Peeling the onion

Every time you masturbate, God kills a kitten. Please think of the kittensTalk about the use of the pathetic appeal…

Rex sent me a larger photo he gleaned from somewhere out there, and I snipped this sticker from the corner. Persuasion is everywhere.

Of course, that’s not as bad as this or this.

Then, oddly enough, I connected a bit of theory with another one of Rex’s familiar admonitions:

Peel me an onion.

In one of my classes last night, the head of the Speech Communications department lectured on some of the current theory there, which overlaps a great deal with rhetorical theory. Though the theorists are different, some of the problems spring from the same fountain. Unlike my earlier estimation of them (I called them the milk and cookies department at one point, because it seemed like kindergarten forever), the goal in Speech Communications is to peel the onion.

The focus in Speech Communications is interpersonal relationships. It strikes me as a weird interface between psychology and rhetoric, a sort of applied psychology, which like rhetoric, is focused on negotiation of problems to a desired resolution. It’s persuasion, just as Aristotle defined rhetoric, but it’s more concerned with the touchy-feely side. Logical argument isn’t a primary concern, but instead, like the “New Rhetoric,” its aim is consubstantiality. We are supposed to all get together and have a group hug, I suppose.

But the model of self as an onion is really almost funny. I can’t remember the last time I got sufficiently peeled to think of the universe in this sort of way. I’m too tightly knit, interwoven as it were, to think of self in these terms. All my layers interpenetrate.


The Social Penetration Process. I can get behind that. After all, even Rex would admit that penetration is a common goal. That, according to these folks, involves peeling the onion. We start at the outer layers of superficial commonality, moving into the levels of ethical agreement. When we feel comfortable in revealing our deeply held spiritual values, then we’re getting nearer to the “core personality.”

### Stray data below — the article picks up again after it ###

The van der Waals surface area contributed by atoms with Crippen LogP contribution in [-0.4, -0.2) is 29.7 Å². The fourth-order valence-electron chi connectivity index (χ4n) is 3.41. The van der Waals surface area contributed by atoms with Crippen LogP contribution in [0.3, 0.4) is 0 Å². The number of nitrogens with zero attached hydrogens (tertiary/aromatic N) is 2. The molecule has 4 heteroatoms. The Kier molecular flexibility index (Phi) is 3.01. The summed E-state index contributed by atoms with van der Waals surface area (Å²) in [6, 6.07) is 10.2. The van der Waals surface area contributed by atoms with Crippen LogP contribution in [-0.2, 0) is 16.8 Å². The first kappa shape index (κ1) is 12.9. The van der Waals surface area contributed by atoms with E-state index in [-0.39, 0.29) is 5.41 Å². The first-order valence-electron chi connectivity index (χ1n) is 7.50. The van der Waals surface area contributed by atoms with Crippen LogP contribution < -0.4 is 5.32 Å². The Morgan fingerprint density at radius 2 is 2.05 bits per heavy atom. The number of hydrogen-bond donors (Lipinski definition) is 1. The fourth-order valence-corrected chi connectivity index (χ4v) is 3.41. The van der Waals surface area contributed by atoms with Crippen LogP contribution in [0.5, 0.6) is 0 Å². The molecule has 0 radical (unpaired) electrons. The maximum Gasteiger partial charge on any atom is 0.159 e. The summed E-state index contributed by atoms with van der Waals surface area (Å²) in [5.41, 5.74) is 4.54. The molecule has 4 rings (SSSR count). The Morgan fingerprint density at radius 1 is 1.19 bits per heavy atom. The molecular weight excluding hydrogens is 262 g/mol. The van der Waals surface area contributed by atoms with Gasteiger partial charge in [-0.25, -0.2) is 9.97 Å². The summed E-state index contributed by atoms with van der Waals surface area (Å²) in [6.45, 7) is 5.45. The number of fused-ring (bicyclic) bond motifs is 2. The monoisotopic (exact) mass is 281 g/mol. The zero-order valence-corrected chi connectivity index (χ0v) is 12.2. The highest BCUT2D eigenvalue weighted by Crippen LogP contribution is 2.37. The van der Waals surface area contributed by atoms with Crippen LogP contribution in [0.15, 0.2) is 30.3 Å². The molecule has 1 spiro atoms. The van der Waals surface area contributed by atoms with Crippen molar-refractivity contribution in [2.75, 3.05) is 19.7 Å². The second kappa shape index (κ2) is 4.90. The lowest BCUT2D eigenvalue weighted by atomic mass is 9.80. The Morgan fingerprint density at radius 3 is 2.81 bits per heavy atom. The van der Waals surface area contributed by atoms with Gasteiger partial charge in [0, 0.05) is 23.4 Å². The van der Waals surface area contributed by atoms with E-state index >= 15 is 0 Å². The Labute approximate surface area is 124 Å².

I love models. But there are big problems with this one. It presupposes a unitary self. That is, according to most current theory, a fallacy. Of course the head of the department knew that. But when you discard the core of the onion, the skin just starts flailing about. I don’t think this model works well at all.

Mike Sanders, in another strange coincidence, spoke of another model similar to what the Speech Communications specialist offered last night. John Hiler proposed a model of “time economics” for blogging, where the amount of time invested in linking is far less than the time required to generate real content. Time-economics is a matter of time invested vs. reading time accrued. This has deep resonance with the costs and rewards model of friendship. The theory is that we weigh our friendships based on what the costs are versus the benefits in a reasonable economic model. When the scale tips too far, we shut the friendship down. I don’t buy that model either. It presupposes a sort of dialectic continuum to life, a continuum that I increasingly doubt.

Talking to Dr. Kleine during a break, he put it very succinctly: “Dialectic models have limited usefulness when you have more than two people, or more than two alternatives involved.” It’s not in my opinion, a useful model of web behaviors. It’s a rationale which hides the real reason why people often link, rather than write: they don’t want to peel the onion.

There are only a few link-pointing blogs that I read regularly, Wood s lot being one of them. The reason is that he provides thoughtful extracts rather than just quick ambiguous pointers. I would suspect that he spends a reasonable amount of time selecting which parts he extracts, because they are often key thoughts in the middle of huge documents. It’s hardly a more “efficient” mode of creating traffic, especially when it’s done well.

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